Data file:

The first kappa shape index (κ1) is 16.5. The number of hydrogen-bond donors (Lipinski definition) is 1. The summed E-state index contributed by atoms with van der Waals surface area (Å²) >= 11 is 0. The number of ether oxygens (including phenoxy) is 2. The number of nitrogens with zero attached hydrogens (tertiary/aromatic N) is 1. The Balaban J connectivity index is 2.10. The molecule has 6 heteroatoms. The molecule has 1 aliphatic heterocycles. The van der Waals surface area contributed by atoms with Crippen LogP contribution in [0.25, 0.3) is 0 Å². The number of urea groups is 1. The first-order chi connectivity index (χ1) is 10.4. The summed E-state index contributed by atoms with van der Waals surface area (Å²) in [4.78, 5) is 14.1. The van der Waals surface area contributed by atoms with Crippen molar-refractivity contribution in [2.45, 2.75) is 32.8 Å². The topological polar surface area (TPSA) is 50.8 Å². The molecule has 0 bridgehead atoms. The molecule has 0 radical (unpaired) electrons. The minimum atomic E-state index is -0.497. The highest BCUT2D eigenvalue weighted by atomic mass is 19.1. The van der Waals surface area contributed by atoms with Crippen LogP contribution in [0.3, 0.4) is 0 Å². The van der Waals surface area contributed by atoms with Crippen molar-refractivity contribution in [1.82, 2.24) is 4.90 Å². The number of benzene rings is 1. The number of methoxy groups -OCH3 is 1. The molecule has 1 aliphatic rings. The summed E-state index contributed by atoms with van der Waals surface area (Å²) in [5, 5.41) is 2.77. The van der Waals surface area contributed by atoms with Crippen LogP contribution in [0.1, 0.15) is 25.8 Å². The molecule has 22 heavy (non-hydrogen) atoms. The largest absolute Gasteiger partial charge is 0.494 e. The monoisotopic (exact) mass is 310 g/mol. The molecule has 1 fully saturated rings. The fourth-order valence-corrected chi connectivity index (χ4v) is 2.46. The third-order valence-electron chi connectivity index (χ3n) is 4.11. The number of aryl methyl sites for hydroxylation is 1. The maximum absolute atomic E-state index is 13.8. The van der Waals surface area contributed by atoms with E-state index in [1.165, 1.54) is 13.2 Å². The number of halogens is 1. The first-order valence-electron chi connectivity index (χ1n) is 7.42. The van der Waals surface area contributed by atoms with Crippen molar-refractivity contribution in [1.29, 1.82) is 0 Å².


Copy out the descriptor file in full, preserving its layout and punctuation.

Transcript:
The first kappa shape index (κ1) is 16.5. The number of hydrogen-bond donors (Lipinski definition) is 1. The summed E-state index contributed by atoms with van der Waals surface area (Å²) >= 11 is 0. The number of ether oxygens (including phenoxy) is 2. The number of nitrogens with zero attached hydrogens (tertiary/aromatic N) is 1. The Balaban J connectivity index is 2.10. The molecule has 6 heteroatoms. The molecule has 1 aliphatic heterocycles. The van der Waals surface area contributed by atoms with Crippen LogP contribution in [0.25, 0.3) is 0 Å². The number of urea groups is 1. The first-order chi connectivity index (χ1) is 10.4. The summed E-state index contributed by atoms with van der Waals surface area (Å²) in [4.78, 5) is 14.1. The van der Waals surface area contributed by atoms with Crippen molar-refractivity contribution in [2.45, 2.75) is 32.8 Å². The topological polar surface area (TPSA) is 50.8 Å². The molecule has 0 bridgehead atoms. The molecule has 0 radical (unpaired) electrons. The minimum atomic E-state index is -0.497. The highest BCUT2D eigenvalue weighted by atomic mass is 19.1. The van der Waals surface area contributed by atoms with Crippen LogP contribution in [0.3, 0.4) is 0 Å². The van der Waals surface area contributed by atoms with Crippen molar-refractivity contribution in [1.82, 2.24) is 4.90 Å². The number of benzene rings is 1. The number of methoxy groups -OCH3 is 1. The molecule has 1 aliphatic rings. The summed E-state index contributed by atoms with van der Waals surface area (Å²) in [5, 5.41) is 2.77. The van der Waals surface area contributed by atoms with Crippen LogP contribution in [0.1, 0.15) is 25.8 Å². The molecule has 22 heavy (non-hydrogen) atoms. The largest absolute Gasteiger partial charge is 0.494 e. The monoisotopic (exact) mass is 310 g/mol. The molecule has 1 fully saturated rings. The fourth-order valence-corrected chi connectivity index (χ4v) is 2.46. The third-order valence-electron chi connectivity index (χ3n) is 4.11. The number of aryl methyl sites for hydroxylation is 1. The maximum absolute atomic E-state index is 13.8. The van der Waals surface area contributed by atoms with E-state index in [1.165, 1.54) is 13.2 Å². The number of halogens is 1. The first-order valence-electron chi connectivity index (χ1n) is 7.42. The van der Waals surface area contributed by atoms with Crippen molar-refractivity contribution in [1.29, 1.82) is 0 Å².